Travel blog: Reflections on the religions of Scandinavia and Russia

Guest blogger and dear friend, Susan Fisher, the retired John Carroll English Department Chairperson, enjoyed a wonderful Baltic cruise with her husband Dean four weeks ago. Today she shares her reflections on religion in Scandinavia and Russia.


I had a lot to learn on our spring cruise to the Baltic.  While we went to see a bit of Russia, we looked forward to seeing Scandinavian museums, palaces, and churches—especially Catholic cathedrals. While the latter exist, we were never shown one on any of our guided tours.  We were reminded that after the Protestant Reformation, the practice of Catholicism in Northern Europe dropped dramatically.  In every country we visited we were told that Lutherans were the dominant Christians.  In fact, when the Church of Denmark split from the Roman Catholic Church in 1536, it became illegal to be Catholic for over three centuries.  

The statistics are somewhat unreliable as they are reported by the Eurobarometer poll, rather than a governmental census, for the most part.  What it shows in recent years, for example, is that only 2% of the Swedes are Catholics, while 41% self-identify as Protestant.  43% say they are atheist or agnostic.

In Estonia, on the other hand, scarcely a third of the population are even believers.  The majority are Lutheran, while less than 1% are Catholics.  Still we parted from our tour group and followed our guide’s directions to a Catholic church in Tallinn, Estonia.   Mass was being celebrated, but we only had time to stand in the back for a couple of minutes.  We were drawn to the cool peacefulness of the predominantly white décor.  Compared to the other churches included on our tour, like those in Russia especially, St. Peter and St. Paul’s Cathedral was tastefully simple.  A couple of children were running up and down the center aisle, but no one seemed to mind.    

This Catholic cathedral was built between 1841 and 1844 on the foundation of what had been a medieval Dominican monastery. The neo-classical façade was added in 1924.  Until the 1990’s, it was the only Catholic church in Tallinn.  Presently, English-language Masses take place during the week at 8:00 a.m. and 6 p.m.  Sunday Masses are in Polish and Russian. 


 (St. Petersburg Bureau of Tourism)

In Russia, a recent (2012) survey showed 46% Christians — including Orthodox, Protestant, Catholic, and non-denominational. Yet only 140,000 Russian citizens claim Catholicism, about 0.1% of the total.  We were taken to the Orthodox Church of Our Savior on the Spilled Blood, a landmark in St. Petersburg.  It is breathtaking and the antithesis of the church in Tallinn.   It was built where Alexander II was murdered in 1881.  Alexander is, of course, famous for having freed the serfs as well as initiating reforms in the military and judicial branches of the Russian government.  The imperial family and thousands of private donors built the church with its amazing mosaics, both inside and out.  Closed numerous times throughout its history, it was closed again in the 1930’s by the Bolsheviks.  Somehow it was only slightly damaged during World War II when the church served as a morgue and later a warehouse.  In 1961 an unexploded Nazi bomb was discovered in the central cupola of the church and successfully extricated. The church re-opened in 1997, now restored to its previous glory.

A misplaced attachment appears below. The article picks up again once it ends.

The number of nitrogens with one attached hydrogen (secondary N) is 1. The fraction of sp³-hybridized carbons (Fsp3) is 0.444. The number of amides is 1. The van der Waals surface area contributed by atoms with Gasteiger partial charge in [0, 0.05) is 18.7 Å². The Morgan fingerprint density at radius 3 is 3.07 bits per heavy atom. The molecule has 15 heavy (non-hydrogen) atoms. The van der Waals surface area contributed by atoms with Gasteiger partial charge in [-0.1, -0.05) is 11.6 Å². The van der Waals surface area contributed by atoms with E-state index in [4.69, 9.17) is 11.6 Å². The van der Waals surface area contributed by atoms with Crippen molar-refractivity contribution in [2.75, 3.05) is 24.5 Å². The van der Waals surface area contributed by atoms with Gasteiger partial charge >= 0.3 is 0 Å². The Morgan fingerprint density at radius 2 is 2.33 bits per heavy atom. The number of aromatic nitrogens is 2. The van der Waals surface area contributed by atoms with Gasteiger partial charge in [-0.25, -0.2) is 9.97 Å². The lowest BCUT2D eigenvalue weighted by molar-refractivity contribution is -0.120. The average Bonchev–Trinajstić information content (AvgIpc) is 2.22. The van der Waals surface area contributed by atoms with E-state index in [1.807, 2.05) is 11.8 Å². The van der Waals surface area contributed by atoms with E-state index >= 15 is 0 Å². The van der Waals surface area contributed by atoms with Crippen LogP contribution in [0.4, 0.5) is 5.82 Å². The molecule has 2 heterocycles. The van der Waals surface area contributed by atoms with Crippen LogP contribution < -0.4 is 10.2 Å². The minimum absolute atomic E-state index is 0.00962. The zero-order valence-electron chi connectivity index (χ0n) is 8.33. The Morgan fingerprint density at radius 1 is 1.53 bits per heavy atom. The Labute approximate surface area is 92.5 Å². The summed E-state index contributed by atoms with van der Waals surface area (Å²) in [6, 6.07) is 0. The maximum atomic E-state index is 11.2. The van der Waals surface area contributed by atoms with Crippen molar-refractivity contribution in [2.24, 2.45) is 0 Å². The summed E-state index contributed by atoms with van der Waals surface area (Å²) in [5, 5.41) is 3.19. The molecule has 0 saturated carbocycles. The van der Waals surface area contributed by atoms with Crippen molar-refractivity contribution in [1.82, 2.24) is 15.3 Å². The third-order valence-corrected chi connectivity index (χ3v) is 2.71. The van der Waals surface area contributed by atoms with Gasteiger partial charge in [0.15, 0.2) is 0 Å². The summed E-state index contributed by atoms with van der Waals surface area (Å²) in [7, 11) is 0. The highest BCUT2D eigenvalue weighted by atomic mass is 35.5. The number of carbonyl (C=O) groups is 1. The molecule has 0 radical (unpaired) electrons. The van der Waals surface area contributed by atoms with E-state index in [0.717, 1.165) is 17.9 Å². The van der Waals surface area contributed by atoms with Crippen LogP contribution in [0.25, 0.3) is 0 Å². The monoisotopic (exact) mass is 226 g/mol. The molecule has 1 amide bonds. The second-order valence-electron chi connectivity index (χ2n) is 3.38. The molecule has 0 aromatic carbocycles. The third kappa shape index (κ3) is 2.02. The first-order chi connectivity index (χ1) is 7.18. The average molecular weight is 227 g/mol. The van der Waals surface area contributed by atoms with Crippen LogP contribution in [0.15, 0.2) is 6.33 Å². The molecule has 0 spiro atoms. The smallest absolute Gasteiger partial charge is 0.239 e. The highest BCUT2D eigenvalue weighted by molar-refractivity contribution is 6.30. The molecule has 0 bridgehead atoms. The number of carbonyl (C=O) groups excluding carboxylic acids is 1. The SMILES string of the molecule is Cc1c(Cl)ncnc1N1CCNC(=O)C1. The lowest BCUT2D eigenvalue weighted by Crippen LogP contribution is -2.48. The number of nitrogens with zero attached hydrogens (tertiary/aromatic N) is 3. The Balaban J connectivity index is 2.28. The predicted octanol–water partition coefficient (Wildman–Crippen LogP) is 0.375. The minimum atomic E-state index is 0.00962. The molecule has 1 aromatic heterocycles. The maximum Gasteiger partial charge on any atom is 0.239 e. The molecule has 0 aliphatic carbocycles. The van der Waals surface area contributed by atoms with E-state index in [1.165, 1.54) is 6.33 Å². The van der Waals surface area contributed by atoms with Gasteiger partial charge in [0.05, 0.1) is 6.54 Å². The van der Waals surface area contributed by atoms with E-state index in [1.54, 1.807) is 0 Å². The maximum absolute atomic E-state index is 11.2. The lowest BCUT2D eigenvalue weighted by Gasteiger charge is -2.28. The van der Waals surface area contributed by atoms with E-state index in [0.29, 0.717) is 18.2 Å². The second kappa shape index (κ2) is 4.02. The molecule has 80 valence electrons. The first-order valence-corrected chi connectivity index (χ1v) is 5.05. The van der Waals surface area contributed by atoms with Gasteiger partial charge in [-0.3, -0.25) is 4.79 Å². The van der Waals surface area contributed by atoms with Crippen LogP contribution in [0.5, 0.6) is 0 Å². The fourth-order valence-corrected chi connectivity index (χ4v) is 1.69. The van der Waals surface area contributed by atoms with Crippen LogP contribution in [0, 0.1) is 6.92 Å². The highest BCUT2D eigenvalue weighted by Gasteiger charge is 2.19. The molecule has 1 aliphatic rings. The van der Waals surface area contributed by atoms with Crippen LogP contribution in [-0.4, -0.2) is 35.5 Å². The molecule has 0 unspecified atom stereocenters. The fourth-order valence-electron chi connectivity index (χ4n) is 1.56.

The walls inside this huge Russian church are covered in what appear to be paintings at a distance, but all are actually incredible mosaics.After visiting St. Petersburg, we journeyed to Helsinki where we had inclement weather.   We learned that once again Catholic parishes are scarce.  78% of the Finns are members of the Evangelical Lutheran Church of Finland, and 1% is Orthodox. These two religions only are given special tax breaks by the government.  A much smaller portion of the population includes communities of Jehovah’s Witnesses, the Evangelical Free Church, the Roman Catholic Church, and the Seventh-day Adventist Church.

We visited a lovely country church, again not Catholic, but very moving in its age and simplicity.  The Church of St. Sigfrid in Sipoo was built in 1450 and is one of the oldest medieval churches in the world.  The beautiful pulpit was donated in the middle of the 17th century.  The idyllic setting makes it popular for summer weddings. 

While we walked into the very small church (it holds 170 according to a plaque on the door, but that would have to be standing shoulder to shoulder), and then out among the gravestones in its cemetery, one of our fellow tourists began playing hymns on the small old organ.   A retired organist, he played three recognizable hymns beautifully.  People stood or sat in silence as he played.   Really, it gave me chills to listen, especially as he played my father’s favorite “How Great Thou Art.” His playing and the cessation of rain changed the day for the better. 

We were gone for two weeks and were exposed to history and cultures that changed how we looked at the world.  St. Augustine once said, “The world is a book, and those who do not travel read only a page.”  I believe we definitely covered a few more chapters. 

Catholic Review

Catholic Review

The Catholic Review is the official publication of the Archdiocese of Baltimore.